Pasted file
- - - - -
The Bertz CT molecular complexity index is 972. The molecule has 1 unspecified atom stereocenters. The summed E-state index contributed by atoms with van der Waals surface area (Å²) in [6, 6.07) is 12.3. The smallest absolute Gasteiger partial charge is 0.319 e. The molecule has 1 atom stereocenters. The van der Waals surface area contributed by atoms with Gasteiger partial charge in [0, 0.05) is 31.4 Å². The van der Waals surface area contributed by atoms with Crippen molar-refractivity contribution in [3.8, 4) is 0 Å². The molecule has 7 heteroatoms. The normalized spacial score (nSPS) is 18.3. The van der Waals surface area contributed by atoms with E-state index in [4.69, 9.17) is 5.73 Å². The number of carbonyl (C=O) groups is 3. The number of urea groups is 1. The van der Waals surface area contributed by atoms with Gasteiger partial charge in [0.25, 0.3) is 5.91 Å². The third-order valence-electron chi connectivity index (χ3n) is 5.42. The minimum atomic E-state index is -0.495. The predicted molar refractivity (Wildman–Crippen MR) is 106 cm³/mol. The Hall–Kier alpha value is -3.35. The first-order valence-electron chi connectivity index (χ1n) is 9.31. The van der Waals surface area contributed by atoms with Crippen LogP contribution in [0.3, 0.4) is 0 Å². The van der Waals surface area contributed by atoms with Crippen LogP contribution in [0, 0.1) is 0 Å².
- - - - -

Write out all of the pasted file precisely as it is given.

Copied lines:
The Bertz CT molecular complexity index is 972. The molecule has 1 unspecified atom stereocenters. The summed E-state index contributed by atoms with van der Waals surface area (Å²) in [6, 6.07) is 12.3. The smallest absolute Gasteiger partial charge is 0.319 e. The molecule has 1 atom stereocenters. The van der Waals surface area contributed by atoms with Gasteiger partial charge in [0, 0.05) is 31.4 Å². The van der Waals surface area contributed by atoms with Crippen molar-refractivity contribution in [3.8, 4) is 0 Å². The molecule has 7 heteroatoms. The normalized spacial score (nSPS) is 18.3. The van der Waals surface area contributed by atoms with E-state index in [4.69, 9.17) is 5.73 Å². The number of carbonyl (C=O) groups is 3. The number of urea groups is 1. The van der Waals surface area contributed by atoms with Gasteiger partial charge in [0.25, 0.3) is 5.91 Å². The third-order valence-electron chi connectivity index (χ3n) is 5.42. The minimum atomic E-state index is -0.495. The predicted molar refractivity (Wildman–Crippen MR) is 106 cm³/mol. The Hall–Kier alpha value is -3.35. The first-order valence-electron chi connectivity index (χ1n) is 9.31. The van der Waals surface area contributed by atoms with Crippen LogP contribution in [0.3, 0.4) is 0 Å². The van der Waals surface area contributed by atoms with Crippen LogP contribution in [0, 0.1) is 0 Å².